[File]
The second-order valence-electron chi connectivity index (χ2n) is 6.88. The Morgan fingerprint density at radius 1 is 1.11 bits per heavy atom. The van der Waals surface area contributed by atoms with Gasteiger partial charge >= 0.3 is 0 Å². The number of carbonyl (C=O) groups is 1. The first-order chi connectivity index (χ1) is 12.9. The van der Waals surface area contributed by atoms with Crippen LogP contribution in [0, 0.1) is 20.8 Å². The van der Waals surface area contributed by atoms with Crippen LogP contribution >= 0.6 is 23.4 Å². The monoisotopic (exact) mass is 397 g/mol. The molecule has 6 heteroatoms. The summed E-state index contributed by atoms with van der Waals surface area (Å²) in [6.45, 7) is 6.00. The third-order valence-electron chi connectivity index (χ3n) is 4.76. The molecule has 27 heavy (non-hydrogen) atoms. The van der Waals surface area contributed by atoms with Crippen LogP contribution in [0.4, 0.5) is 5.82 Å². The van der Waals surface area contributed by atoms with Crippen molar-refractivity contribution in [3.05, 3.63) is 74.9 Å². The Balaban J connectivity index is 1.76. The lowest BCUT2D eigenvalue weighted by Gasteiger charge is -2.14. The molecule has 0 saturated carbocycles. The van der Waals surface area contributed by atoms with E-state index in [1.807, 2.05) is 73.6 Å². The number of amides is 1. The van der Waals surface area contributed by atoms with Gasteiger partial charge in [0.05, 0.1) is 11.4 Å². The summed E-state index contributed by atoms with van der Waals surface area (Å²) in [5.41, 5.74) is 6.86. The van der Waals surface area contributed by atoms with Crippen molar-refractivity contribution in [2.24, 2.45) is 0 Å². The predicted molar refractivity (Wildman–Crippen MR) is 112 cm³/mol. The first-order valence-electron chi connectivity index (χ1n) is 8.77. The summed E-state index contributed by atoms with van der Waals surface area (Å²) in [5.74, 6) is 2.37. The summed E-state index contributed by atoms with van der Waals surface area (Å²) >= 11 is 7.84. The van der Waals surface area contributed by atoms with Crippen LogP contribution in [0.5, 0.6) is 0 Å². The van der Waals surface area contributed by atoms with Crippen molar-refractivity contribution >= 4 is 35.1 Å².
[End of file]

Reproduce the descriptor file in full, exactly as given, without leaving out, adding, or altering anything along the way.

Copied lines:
The second-order valence-electron chi connectivity index (χ2n) is 6.88. The Morgan fingerprint density at radius 1 is 1.11 bits per heavy atom. The van der Waals surface area contributed by atoms with Gasteiger partial charge >= 0.3 is 0 Å². The number of carbonyl (C=O) groups is 1. The first-order chi connectivity index (χ1) is 12.9. The van der Waals surface area contributed by atoms with Crippen LogP contribution in [0, 0.1) is 20.8 Å². The van der Waals surface area contributed by atoms with Crippen LogP contribution >= 0.6 is 23.4 Å². The monoisotopic (exact) mass is 397 g/mol. The molecule has 6 heteroatoms. The summed E-state index contributed by atoms with van der Waals surface area (Å²) in [6.45, 7) is 6.00. The third-order valence-electron chi connectivity index (χ3n) is 4.76. The molecule has 27 heavy (non-hydrogen) atoms. The van der Waals surface area contributed by atoms with Crippen LogP contribution in [0.4, 0.5) is 5.82 Å². The van der Waals surface area contributed by atoms with Crippen molar-refractivity contribution in [3.05, 3.63) is 74.9 Å². The Balaban J connectivity index is 1.76. The lowest BCUT2D eigenvalue weighted by Gasteiger charge is -2.14. The molecule has 0 saturated carbocycles. The van der Waals surface area contributed by atoms with E-state index in [1.807, 2.05) is 73.6 Å². The number of amides is 1. The van der Waals surface area contributed by atoms with Gasteiger partial charge in [0.05, 0.1) is 11.4 Å². The summed E-state index contributed by atoms with van der Waals surface area (Å²) in [5.41, 5.74) is 6.86. The van der Waals surface area contributed by atoms with Crippen molar-refractivity contribution in [2.24, 2.45) is 0 Å². The predicted molar refractivity (Wildman–Crippen MR) is 112 cm³/mol. The first-order valence-electron chi connectivity index (χ1n) is 8.77. The summed E-state index contributed by atoms with van der Waals surface area (Å²) in [5.74, 6) is 2.37. The summed E-state index contributed by atoms with van der Waals surface area (Å²) >= 11 is 7.84. The van der Waals surface area contributed by atoms with Crippen LogP contribution in [0.5, 0.6) is 0 Å². The van der Waals surface area contributed by atoms with Crippen molar-refractivity contribution >= 4 is 35.1 Å².